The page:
- States have a due diligence obligation to prevent international humanitarian law violations by civilian hackers on their territory
- States have an obligation to prosecute war crimes and take measures necessary to suppress other IHL violations
- There has been backlash from several hacktivist groups, with the pro-Ukrainian HDr0 group allegedly defacing the website of the Russian Red Cross branch claiming “There are no rules in war”.
- In November last year (vol. 5, iss. 45) the humanitarian organisation proposed a ‘digital Red Cross’ identifier that could be used to mark systems used for humanitarian purposes.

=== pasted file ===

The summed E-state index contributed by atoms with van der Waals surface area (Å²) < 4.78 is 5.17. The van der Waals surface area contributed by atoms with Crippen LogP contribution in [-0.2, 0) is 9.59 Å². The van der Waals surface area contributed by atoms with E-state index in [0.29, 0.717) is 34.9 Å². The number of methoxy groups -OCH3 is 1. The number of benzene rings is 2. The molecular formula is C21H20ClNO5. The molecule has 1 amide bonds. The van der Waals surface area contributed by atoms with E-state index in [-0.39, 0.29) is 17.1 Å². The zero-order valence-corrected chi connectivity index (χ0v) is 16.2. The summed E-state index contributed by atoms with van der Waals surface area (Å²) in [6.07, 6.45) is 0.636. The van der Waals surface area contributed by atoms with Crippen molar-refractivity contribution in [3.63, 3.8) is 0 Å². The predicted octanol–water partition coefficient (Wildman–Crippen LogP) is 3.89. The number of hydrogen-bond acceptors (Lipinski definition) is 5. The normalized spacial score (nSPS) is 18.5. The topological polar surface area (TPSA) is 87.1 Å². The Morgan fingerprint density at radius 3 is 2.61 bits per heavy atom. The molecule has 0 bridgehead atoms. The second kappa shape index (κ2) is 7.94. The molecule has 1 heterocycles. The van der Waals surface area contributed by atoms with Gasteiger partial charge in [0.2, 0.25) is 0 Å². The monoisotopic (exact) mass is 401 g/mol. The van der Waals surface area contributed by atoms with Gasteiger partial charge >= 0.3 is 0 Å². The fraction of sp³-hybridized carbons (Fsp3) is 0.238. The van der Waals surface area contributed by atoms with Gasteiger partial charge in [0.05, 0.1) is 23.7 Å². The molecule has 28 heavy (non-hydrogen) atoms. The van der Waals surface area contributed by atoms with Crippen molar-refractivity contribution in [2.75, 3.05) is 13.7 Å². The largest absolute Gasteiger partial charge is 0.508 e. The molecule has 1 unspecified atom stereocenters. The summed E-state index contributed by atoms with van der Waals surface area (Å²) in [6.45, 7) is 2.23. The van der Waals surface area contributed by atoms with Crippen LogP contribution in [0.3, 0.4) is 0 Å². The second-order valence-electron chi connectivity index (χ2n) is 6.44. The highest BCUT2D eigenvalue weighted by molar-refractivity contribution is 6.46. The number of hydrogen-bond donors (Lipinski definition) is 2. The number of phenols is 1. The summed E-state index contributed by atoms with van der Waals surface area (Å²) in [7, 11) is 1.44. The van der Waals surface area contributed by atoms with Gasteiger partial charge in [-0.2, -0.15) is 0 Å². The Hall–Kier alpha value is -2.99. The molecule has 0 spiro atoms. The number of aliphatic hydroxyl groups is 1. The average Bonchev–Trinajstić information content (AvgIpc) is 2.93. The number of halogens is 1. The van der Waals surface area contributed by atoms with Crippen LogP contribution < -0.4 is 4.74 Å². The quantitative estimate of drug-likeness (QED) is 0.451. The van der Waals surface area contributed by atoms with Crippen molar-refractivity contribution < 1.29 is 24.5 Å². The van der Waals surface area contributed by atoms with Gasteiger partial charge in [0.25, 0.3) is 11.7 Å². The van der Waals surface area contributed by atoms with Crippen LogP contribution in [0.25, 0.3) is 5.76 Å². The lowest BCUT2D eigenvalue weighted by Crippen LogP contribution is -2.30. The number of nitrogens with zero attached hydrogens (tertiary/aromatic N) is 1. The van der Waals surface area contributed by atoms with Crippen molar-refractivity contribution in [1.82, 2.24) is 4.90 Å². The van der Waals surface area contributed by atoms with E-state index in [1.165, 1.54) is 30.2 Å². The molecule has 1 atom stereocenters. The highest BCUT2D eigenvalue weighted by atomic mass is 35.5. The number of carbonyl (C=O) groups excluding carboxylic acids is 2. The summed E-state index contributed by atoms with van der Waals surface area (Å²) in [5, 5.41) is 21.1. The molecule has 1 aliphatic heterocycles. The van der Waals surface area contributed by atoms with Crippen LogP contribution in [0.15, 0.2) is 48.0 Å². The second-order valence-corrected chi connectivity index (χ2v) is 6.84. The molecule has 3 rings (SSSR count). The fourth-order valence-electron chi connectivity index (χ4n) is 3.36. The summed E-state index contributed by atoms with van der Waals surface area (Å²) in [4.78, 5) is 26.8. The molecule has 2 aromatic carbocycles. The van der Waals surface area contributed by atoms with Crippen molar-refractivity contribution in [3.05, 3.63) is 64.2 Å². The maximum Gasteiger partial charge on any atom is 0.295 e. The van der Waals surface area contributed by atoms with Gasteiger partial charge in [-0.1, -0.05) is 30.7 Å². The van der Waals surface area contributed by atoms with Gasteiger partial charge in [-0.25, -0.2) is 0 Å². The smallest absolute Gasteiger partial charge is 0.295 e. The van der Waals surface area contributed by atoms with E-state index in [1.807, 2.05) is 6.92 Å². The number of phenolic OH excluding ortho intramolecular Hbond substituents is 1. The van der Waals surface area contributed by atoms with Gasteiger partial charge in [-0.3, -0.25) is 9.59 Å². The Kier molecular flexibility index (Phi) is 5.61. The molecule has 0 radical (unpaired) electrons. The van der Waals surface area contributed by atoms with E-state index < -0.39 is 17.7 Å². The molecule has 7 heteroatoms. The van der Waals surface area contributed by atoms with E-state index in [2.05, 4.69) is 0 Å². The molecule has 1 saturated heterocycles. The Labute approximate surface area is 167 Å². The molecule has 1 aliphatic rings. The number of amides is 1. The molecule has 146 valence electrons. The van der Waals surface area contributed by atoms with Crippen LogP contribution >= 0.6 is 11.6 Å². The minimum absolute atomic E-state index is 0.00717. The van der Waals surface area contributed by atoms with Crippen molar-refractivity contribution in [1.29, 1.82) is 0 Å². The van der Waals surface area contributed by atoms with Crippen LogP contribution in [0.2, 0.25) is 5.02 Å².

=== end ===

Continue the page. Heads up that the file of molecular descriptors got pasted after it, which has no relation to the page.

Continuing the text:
70% of organisations encountering human-operated ransomware had fewer than 500 employees, with 80-90% of successful ransomware compromises originate through unmanaged devices and 13% of attacks that reached the ransom phase, including some form of data exfiltration, amongst the many cybercrime stats in Microsoft’s Digital Defence Report 2023.
$20 million offered by a Russian zero-day broker for a chain of bugs in WhatsApp to compromise iOS and Android devices.
Other newsy bits / in brief
NATO is investigating a breach after hacktivist group SeigedSec claimed to have stolen 3,000 documents from the ‘NATO Lessons Learned Portal’, described by the military coalition as an “unclassified NATO website”.
Rhysida ransomware gang has claimed attacks on the Portuguese and Dominican Republic governments